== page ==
Now I must go look at the kitchen being spring cleaned.

mozzarella

For a while now I’ve been perfecting the art of making mozzarella. It’s a fabulous party trick, that stretchy stuff, so I often make it with friends visiting the cottage. My dear Catherine, an artist and a fine brewer (with whom I have exciting brewery plans…) made mozzarella with me this weekend and we took some pictures of the happy event. Here’s an illustrated guide, based on a brilliant recipe I’ve had great success with.

homemade mozzarella © elisa rathje 2012

Gather the ingredients: 8 pints of fresh whole milk (we use demeter-approved organic raw whole milk from our beloved local farm), a bit of rennet, citric acid, and sea salt.

homemade mozzarella © elisa rathje 2012

Gather the tools, sterilised, and keep them close to hand; make sure your sink is clean and has a good stopper. A sieve or a colander, a slotted spoon, a 2 gallon pot, measuring cups and spoons, a wooden spoon, a large heatproof bowl or pot, a long sharp knife and a cooking thermometer. Also, rubber gloves if you’re a sensitive creature and for children who want to pull the mozzarella. Ready?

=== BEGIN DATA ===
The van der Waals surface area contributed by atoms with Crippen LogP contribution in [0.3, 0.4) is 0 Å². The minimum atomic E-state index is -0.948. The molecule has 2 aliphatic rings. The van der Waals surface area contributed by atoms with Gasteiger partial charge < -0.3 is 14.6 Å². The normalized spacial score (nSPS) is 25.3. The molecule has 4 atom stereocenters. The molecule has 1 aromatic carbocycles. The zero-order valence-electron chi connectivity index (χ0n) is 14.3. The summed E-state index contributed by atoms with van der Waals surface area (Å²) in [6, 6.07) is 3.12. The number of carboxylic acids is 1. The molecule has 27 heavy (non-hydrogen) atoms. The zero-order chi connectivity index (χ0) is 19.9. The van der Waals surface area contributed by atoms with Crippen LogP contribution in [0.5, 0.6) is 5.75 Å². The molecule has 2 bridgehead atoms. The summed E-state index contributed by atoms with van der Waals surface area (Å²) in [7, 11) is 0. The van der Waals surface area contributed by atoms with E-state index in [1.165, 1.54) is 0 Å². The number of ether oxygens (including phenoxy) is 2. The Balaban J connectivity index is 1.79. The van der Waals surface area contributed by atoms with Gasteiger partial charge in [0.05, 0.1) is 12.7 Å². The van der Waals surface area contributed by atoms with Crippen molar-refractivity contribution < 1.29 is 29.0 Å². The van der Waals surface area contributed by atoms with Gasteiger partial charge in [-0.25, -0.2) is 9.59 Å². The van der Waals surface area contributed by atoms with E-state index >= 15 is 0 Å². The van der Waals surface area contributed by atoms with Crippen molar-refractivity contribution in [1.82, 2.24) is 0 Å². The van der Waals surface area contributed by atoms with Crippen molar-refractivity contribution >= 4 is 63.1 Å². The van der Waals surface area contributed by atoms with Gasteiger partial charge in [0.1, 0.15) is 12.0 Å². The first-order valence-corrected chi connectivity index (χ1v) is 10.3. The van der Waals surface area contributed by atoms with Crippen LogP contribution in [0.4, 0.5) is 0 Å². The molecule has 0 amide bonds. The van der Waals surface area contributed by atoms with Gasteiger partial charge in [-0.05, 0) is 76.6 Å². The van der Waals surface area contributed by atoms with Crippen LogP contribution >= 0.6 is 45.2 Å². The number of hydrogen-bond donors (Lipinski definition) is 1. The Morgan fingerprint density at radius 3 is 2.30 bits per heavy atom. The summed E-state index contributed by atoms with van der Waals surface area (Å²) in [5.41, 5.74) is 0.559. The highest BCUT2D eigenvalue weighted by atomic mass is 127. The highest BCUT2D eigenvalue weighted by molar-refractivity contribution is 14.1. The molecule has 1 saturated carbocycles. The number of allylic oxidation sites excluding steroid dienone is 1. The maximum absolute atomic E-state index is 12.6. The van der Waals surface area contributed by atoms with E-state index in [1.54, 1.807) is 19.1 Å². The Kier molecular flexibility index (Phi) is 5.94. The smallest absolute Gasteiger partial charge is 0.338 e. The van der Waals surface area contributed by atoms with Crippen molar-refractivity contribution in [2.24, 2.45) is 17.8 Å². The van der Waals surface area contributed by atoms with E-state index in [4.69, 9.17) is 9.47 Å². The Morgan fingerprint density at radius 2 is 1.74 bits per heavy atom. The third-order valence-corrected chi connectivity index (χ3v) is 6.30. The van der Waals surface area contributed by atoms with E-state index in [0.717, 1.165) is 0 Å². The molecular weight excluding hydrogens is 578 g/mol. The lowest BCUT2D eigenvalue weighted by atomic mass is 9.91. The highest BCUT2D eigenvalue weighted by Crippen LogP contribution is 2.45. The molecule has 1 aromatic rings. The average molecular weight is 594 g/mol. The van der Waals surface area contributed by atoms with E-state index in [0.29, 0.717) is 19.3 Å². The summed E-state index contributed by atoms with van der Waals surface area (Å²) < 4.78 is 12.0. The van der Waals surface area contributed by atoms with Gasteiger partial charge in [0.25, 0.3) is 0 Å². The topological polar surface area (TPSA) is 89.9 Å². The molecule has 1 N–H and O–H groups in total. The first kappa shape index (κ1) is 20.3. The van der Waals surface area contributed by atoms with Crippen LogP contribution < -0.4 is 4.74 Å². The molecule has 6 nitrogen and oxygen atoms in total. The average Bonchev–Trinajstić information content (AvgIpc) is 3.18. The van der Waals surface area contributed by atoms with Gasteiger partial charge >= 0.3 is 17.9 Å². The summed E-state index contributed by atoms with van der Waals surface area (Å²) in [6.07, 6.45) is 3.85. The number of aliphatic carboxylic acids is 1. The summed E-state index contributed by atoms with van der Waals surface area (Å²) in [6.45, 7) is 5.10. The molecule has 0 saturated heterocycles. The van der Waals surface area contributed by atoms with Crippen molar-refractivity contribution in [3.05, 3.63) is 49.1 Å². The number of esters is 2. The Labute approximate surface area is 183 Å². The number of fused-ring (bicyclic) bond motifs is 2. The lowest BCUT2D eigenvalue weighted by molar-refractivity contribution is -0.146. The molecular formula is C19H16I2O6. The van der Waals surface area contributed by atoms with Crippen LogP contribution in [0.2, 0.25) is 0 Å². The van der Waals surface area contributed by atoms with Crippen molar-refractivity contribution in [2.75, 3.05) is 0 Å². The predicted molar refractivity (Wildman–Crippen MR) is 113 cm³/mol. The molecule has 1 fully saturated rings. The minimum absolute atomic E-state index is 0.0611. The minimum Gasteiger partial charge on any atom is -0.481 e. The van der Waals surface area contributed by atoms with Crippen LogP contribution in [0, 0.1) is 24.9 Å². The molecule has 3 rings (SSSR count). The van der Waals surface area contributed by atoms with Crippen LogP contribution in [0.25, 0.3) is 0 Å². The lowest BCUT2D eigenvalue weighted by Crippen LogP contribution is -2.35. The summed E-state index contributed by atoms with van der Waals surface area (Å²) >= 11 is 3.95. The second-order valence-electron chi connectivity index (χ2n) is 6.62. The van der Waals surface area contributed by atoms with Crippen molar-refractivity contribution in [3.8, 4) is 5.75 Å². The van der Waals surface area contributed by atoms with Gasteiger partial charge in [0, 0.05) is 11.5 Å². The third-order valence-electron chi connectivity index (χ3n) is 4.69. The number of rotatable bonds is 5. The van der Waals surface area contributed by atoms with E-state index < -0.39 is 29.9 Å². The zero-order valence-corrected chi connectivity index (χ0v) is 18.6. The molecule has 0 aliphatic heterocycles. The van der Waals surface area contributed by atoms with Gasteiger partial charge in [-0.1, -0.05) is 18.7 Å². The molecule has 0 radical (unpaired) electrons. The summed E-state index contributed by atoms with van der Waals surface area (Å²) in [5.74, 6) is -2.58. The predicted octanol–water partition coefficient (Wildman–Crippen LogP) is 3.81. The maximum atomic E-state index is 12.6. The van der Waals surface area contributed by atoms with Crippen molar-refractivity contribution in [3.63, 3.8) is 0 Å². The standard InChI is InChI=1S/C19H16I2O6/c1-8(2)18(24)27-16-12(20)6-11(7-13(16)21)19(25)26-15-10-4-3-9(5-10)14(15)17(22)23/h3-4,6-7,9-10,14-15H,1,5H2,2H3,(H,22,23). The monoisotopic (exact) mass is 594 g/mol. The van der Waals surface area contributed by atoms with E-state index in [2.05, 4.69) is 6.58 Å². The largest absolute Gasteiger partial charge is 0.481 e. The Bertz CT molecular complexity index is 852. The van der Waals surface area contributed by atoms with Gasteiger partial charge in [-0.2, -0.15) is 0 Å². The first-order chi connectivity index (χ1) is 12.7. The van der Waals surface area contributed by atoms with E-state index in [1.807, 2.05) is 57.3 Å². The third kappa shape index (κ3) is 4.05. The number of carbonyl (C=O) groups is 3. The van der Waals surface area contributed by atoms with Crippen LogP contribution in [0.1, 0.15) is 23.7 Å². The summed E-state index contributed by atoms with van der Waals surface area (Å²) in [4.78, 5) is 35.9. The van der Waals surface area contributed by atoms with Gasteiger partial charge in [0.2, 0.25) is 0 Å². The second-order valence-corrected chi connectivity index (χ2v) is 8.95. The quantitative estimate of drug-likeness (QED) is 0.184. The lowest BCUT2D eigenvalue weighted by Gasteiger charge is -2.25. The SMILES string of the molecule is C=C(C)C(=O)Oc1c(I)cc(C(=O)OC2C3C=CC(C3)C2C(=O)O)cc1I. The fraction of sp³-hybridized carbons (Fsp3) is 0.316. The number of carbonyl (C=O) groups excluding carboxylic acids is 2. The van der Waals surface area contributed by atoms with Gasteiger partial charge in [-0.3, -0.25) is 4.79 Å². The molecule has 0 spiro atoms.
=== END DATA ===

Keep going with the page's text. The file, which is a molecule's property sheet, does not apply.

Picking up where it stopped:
homemade mozzarella © elisa rathje 2012

Measure a quarter teaspoon rennet (or a quarter tablet) into a quarter cup cool water, stir it well and set it aside.

homemade mozzarella © elisa rathje 2012

Measure 1.5 teaspoons of citric acid into half a cup cool water, and stir til dissolved.

homemade mozzarella © elisa rathje 2012

Place the large pot into the sink, and tip the citric acid solution into the pot.

homemade mozzarella © elisa rathje 2012

Pour in all the milk and immediately stir;

homemade mozzarella © elisa rathje 2012

Stir it very well. Now the milk is acidified and we’re on our way.

homemade mozzarella © elisa rathje 2012

Stand the thermometer in the milk, and fill the sink, around the pot (no! not in it!) with hot water, just from the tap should do. Keep watching the thermometer, it need only go to 90 F/32 C, which isn’t very hot at all. Much like making cream cheese. I generally fill the sink about two thirds of the way up the pot. Reached the right temperature?

homemade mozzarella © elisa rathje 2012